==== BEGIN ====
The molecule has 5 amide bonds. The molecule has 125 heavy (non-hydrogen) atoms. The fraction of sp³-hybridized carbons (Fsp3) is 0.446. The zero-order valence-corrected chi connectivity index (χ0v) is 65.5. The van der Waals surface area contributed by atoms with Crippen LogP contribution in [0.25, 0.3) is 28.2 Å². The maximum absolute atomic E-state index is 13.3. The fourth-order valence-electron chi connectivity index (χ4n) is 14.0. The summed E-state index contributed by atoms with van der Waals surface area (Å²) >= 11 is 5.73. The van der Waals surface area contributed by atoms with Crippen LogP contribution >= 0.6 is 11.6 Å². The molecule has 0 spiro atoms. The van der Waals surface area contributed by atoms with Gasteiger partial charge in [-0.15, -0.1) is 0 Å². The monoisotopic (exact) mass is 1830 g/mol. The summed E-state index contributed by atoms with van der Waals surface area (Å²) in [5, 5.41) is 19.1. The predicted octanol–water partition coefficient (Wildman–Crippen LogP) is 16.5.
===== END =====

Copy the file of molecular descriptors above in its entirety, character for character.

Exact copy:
The molecule has 5 amide bonds. The molecule has 125 heavy (non-hydrogen) atoms. The fraction of sp³-hybridized carbons (Fsp3) is 0.446. The zero-order valence-corrected chi connectivity index (χ0v) is 65.5. The van der Waals surface area contributed by atoms with Crippen LogP contribution in [0.25, 0.3) is 28.2 Å². The maximum absolute atomic E-state index is 13.3. The fourth-order valence-electron chi connectivity index (χ4n) is 14.0. The summed E-state index contributed by atoms with van der Waals surface area (Å²) >= 11 is 5.73. The van der Waals surface area contributed by atoms with Crippen LogP contribution >= 0.6 is 11.6 Å². The molecule has 0 spiro atoms. The van der Waals surface area contributed by atoms with Gasteiger partial charge in [-0.15, -0.1) is 0 Å². The monoisotopic (exact) mass is 1830 g/mol. The summed E-state index contributed by atoms with van der Waals surface area (Å²) in [5, 5.41) is 19.1. The predicted octanol–water partition coefficient (Wildman–Crippen LogP) is 16.5.